In July 64, Rome suffered a major disaster when much of the city was destroyed in a devastating fire that began in the area of the Campus Martius and spread between the Palatine and Esquiline. Overcrowded streets and timber construction meant that fire was a constant concern in Rome, but this disaster was unprecedented in its scale. The blaze continued for several days; only four of the city's fourteen districts escaped unscathed, and three were totally gutted. Nero's conduct seems have been beyond reproach. He was in his birthplace, Antium, when the flames started. He returned to the capital immediately and took energetic measures to check their spread, demolishing buildings and setting controlled fires. This last strategy seems to have been misunderstood, and created suspicion that he had deliberately committed arson (Tac. Ann. 15.38). He organized schemes to feed the newly homeless, and to provide a water supply, and later to remove massive amounts of debris. He arranged a program to provide compensation for those whose houses had been destroyed. He also tried to turn the devastation to some good account by adopting a new and wider layout of the streets, and he required that construction of new buildings adhere to a much more stringent code of fire prevention. The pièce de résistance of the new Rome was to be his own residence, the "Golden House" (Domus Aurea), a splendid structure, situated next to a lake and embraced by quiet groves. This was on such a grand scale that it fed suspicions that he had personally ordered the fire. The notion of arson was fostered by rumors that he had watched the conflagration from a tower while dressed up as a performer, and had read out his great epic on the fall of Troy (Suet. Nero 38; Tac. Ann. 15.39; Cass. Dio 62.16–18).

It is almost certain that the fire had broken out by accident, but as the rumors of his involvement persisted, Nero shifted the blame to the Christians, useful targets because of their general unpopularity. They were subjected to particularly cruel torments, used as human torches or wrapped up in animal skins and mauled by savage animals. The retribution was so cruel that in the event it roused sympathy for them (Suet. Nero 16; Tac. Ann. 15.44). It is little wonder that Nero was depicted as the anti-Christ by such later Christian writers as Tertullian and Lactantius.

In 65, a major conspiracy evolved under the leadership of Gaius Calpurnius Piso (Suet. Nero 36; Tac. Ann. 15.48–74; Cass. Dio 62.24). The plot, to assassinate Nero at the games, was betrayed, and ruthless punishments followed, not only of the conspirators but also of those who had only the slightest connection to them. Notable among the victims were the poet Lucan and Nero's former tutor, Seneca, who found himself implicated after the event and committed suicide. Later in the same year, Poppaea died, reputedly kicked to death by Nero while pregnant, but in reality perhaps from a miscarriage (Suet. Nero 35.3; Tac. Ann. 16.6; Cass. Dio 62.27). She was granted a public funeral and divine honors.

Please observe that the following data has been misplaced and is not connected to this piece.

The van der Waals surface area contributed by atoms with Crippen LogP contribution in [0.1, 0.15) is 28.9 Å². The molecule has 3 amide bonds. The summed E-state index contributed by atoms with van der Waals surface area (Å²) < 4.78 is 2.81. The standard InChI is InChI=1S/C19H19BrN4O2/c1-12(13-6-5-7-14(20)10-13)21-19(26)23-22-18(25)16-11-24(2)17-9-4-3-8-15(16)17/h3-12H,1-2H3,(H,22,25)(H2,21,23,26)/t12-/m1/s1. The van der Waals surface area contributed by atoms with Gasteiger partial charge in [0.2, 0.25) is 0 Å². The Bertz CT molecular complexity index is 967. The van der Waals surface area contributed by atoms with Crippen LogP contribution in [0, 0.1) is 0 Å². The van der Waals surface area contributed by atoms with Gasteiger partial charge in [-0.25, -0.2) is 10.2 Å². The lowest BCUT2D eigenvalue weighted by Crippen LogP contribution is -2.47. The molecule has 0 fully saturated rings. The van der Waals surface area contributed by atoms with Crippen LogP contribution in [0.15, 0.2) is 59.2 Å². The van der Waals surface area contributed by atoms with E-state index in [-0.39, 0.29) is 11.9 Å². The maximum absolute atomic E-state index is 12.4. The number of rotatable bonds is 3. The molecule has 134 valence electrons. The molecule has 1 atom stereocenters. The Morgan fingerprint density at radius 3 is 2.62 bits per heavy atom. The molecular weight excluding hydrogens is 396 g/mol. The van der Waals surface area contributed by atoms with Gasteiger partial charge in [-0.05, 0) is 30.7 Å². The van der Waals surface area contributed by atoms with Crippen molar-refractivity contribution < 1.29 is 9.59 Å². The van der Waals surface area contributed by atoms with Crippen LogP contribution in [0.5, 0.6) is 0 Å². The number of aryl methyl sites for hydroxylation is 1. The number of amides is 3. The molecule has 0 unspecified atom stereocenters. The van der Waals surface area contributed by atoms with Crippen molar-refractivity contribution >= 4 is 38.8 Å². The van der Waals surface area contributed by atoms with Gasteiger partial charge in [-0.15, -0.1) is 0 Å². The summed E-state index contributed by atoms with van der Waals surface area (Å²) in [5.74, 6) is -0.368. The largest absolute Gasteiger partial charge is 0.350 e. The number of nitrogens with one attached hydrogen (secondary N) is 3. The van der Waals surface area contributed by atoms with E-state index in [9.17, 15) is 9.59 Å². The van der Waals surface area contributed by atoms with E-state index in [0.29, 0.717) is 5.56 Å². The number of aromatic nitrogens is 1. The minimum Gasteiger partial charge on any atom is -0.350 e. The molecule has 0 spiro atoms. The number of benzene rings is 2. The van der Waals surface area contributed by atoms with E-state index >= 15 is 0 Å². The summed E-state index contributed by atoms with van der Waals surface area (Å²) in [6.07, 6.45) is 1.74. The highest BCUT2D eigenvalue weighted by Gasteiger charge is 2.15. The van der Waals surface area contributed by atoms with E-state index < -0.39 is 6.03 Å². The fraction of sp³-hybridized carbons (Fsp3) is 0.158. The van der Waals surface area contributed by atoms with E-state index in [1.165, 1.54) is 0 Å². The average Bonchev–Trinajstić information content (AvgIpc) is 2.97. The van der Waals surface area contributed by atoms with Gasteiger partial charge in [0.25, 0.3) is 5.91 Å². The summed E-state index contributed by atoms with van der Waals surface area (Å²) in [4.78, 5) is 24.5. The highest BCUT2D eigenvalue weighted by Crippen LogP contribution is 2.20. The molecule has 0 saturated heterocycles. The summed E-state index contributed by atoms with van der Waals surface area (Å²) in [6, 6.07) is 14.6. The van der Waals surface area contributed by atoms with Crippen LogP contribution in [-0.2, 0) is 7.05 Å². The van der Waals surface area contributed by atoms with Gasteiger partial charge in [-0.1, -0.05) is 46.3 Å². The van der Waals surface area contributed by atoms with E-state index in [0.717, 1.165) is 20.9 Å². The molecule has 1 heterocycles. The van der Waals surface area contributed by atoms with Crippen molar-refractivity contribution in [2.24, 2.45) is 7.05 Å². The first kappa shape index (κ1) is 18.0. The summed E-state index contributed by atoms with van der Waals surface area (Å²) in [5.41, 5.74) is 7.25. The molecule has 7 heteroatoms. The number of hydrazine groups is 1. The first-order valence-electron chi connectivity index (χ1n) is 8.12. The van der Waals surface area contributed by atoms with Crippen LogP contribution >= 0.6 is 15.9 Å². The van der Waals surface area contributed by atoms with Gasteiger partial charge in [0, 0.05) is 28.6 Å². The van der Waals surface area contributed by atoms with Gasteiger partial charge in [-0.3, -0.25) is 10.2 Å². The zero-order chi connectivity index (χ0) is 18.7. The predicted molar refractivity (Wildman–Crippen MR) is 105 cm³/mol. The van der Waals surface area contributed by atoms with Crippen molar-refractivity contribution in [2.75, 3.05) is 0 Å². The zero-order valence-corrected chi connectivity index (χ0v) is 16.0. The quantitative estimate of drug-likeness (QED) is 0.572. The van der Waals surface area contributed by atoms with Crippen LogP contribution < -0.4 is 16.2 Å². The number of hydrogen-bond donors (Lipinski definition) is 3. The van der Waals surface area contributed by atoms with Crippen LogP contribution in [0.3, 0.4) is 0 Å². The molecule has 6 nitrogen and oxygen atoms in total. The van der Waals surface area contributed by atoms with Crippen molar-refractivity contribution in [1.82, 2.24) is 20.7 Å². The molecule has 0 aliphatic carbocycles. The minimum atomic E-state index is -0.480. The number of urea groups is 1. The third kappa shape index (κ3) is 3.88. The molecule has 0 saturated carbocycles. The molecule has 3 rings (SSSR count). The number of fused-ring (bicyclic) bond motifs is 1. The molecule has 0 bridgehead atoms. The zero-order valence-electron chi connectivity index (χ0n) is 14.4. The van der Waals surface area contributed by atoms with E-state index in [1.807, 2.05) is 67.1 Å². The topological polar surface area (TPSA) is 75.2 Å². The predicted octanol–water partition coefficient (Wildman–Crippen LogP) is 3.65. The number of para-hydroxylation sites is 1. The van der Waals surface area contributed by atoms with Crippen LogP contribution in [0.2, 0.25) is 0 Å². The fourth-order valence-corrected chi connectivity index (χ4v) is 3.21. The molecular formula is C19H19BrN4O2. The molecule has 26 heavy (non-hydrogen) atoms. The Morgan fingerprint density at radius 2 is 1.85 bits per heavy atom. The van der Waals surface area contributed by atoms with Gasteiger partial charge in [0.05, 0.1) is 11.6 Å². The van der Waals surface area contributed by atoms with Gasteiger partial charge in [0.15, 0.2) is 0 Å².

Political tensions grew worse and opposition increased. Prominent among Nero's opponents were the Stoics, and in 66 one of their number, Thrasea Paetus, perhaps the most respected senator of his day, was obliged to take his own life because of his ill-concealed contempt for the regime (Tac. Ann. 16.33–5). Nero did gain some advantage when he established peace with Parthia and marked the event with a grand spectacle. Tiridates, the Parthian king of Armenia, was invited to Rome in 66 and entertained with games on an extravagant scale (Suet. Nero 13; Tac. Ann. 16.23–4; Cass. Dio 63.4–6). Nero felt secure enough to be able to leave Italy and to embark on a tour of the eastern provinces, leaving his freedman Helios to look after affairs in Italy. He took part in artistic festivals and managed to win every prize. While this success rate should be viewed with suspicion, he was not lacking in literary ability, and Martial (8.70), for one, thought highly of his skill as a poet. In Corinth, he made it known that the Greeks would be exempt from taxation. This exemption did not long survive, but it did win him popularity, at least in that region of the empire. But clearly all was not well. While in the east he removed from office and put to death three imperial legates, the distinguished Gnaeus Domitius Corbulo (see CORBULO, Gnaeus Domitius), who had given excellent service in Germany and Armenia, and the brothers Scribonius Proculus and Scribonius Rufus, legates of Upper and Lower Germany, respectively.